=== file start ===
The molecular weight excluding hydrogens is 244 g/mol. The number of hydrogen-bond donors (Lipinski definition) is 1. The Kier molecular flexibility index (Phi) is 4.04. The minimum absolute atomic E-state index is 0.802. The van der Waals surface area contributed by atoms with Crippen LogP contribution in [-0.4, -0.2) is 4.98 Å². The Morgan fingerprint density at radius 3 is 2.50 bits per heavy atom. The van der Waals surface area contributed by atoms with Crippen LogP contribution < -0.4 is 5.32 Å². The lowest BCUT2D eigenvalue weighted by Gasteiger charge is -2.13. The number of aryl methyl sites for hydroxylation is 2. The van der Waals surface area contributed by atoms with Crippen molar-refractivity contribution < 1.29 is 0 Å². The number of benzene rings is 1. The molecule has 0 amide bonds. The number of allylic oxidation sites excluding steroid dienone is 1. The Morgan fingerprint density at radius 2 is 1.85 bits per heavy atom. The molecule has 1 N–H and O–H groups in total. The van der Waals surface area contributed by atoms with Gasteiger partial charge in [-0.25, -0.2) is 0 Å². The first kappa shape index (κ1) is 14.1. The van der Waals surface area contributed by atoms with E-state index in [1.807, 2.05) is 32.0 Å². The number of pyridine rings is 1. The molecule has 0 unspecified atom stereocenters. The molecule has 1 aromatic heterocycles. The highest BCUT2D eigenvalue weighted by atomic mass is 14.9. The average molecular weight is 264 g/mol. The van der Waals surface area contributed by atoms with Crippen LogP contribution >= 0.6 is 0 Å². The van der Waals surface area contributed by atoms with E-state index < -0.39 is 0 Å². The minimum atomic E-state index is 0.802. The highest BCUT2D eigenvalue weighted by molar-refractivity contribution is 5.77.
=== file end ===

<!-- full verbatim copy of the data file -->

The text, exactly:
The molecular weight excluding hydrogens is 244 g/mol. The number of hydrogen-bond donors (Lipinski definition) is 1. The Kier molecular flexibility index (Phi) is 4.04. The minimum absolute atomic E-state index is 0.802. The van der Waals surface area contributed by atoms with Crippen LogP contribution in [-0.4, -0.2) is 4.98 Å². The Morgan fingerprint density at radius 3 is 2.50 bits per heavy atom. The van der Waals surface area contributed by atoms with Crippen LogP contribution < -0.4 is 5.32 Å². The lowest BCUT2D eigenvalue weighted by Gasteiger charge is -2.13. The number of aryl methyl sites for hydroxylation is 2. The van der Waals surface area contributed by atoms with Crippen molar-refractivity contribution < 1.29 is 0 Å². The number of benzene rings is 1. The molecule has 0 amide bonds. The number of allylic oxidation sites excluding steroid dienone is 1. The Morgan fingerprint density at radius 2 is 1.85 bits per heavy atom. The molecule has 1 N–H and O–H groups in total. The van der Waals surface area contributed by atoms with Gasteiger partial charge in [-0.25, -0.2) is 0 Å². The first kappa shape index (κ1) is 14.1. The van der Waals surface area contributed by atoms with E-state index in [1.807, 2.05) is 32.0 Å². The number of pyridine rings is 1. The molecule has 0 unspecified atom stereocenters. The molecule has 1 aromatic heterocycles. The highest BCUT2D eigenvalue weighted by atomic mass is 14.9. The average molecular weight is 264 g/mol. The van der Waals surface area contributed by atoms with Crippen LogP contribution >= 0.6 is 0 Å². The van der Waals surface area contributed by atoms with E-state index < -0.39 is 0 Å². The minimum atomic E-state index is 0.802. The highest BCUT2D eigenvalue weighted by molar-refractivity contribution is 5.77.